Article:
Absolutely not.

"Idol" has made you a star, and not just one on "Idol." You could launch a website, become a motivational speaker, or do choreography for a Broadway show, just because people know you from "Idol." Leave the show behind and you'll be shocked at how quickly those offers evaporate. Nobody wants to see something from a has-been.

If anything, you should be paying the producers to keep you on "Idol." You could write a book series, or go on tour with the clout you'll have being seen by 30 million Americans each week. And now you dare quibble because the money isn't quite right or they've decided that it's more important to negotiate with Simon Cowell before they bring back the judge everybody likes to make fun of? You're not seeing the big picture. You do not understand the fact that "Idol" made you and can continue to make you whatever you want to be outside of the show.

You should be happy they're even asking you back now that your contract is up. There's an endless supply of former 80s stars looking for work. People who probably know the value of just appearing on "Iodl," let alone the paycheck.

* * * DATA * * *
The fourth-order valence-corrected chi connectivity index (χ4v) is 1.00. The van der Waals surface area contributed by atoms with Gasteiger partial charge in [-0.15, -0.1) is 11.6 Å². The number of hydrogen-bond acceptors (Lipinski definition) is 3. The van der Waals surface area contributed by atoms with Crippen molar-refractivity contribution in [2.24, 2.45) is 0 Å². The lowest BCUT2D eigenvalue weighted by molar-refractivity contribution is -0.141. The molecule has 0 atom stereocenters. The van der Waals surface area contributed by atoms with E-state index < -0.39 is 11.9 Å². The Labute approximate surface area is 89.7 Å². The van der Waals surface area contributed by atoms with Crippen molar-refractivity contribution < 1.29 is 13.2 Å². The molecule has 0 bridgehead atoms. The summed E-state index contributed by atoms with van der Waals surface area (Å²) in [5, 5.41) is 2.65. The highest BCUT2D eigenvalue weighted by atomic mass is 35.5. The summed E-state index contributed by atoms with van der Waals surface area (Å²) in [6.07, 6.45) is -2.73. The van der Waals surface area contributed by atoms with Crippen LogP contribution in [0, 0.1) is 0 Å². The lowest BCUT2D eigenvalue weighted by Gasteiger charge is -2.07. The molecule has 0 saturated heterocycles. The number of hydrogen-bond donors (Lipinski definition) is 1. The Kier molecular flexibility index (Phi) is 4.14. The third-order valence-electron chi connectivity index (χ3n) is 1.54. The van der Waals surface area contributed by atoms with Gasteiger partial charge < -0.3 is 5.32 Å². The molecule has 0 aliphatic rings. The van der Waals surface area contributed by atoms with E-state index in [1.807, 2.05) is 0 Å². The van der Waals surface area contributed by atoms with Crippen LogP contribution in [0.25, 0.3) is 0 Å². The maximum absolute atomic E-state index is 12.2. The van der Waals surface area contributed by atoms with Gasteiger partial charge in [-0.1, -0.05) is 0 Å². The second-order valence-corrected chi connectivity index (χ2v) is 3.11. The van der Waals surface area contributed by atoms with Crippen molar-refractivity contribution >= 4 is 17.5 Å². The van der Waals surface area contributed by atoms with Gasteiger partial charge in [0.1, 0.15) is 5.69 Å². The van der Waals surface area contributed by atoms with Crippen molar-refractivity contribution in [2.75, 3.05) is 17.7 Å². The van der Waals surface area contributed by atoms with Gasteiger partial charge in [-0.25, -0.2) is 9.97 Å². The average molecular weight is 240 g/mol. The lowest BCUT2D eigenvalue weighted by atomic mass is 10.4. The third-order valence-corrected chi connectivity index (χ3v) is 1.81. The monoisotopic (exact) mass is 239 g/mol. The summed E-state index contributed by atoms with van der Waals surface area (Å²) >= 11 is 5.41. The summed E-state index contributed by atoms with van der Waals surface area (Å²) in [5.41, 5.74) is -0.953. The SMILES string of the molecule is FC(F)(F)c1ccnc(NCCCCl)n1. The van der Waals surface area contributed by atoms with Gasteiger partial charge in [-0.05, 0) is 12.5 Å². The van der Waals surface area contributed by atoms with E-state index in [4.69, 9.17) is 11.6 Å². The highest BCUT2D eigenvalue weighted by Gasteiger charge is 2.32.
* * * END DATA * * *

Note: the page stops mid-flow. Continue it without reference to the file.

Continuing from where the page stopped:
So, Paula, when you make your final decision and stare into your crystal ball or have a conversation with the rung-out head of David Archuleta you draped over your rearview mirror, consider the fact that you're letting the highest-profile job in the entertainment industry slip through your fingers over a few lousy bucks and hurt feelings.

When you're desperately trying have cameras pay attention to you in a few months just to keep your profile up, it's going to hurt a lot worse. Trust me.

Sincerely Yours,
Andrew Payne

Story by Andrew Payne

Starpulse contributing writer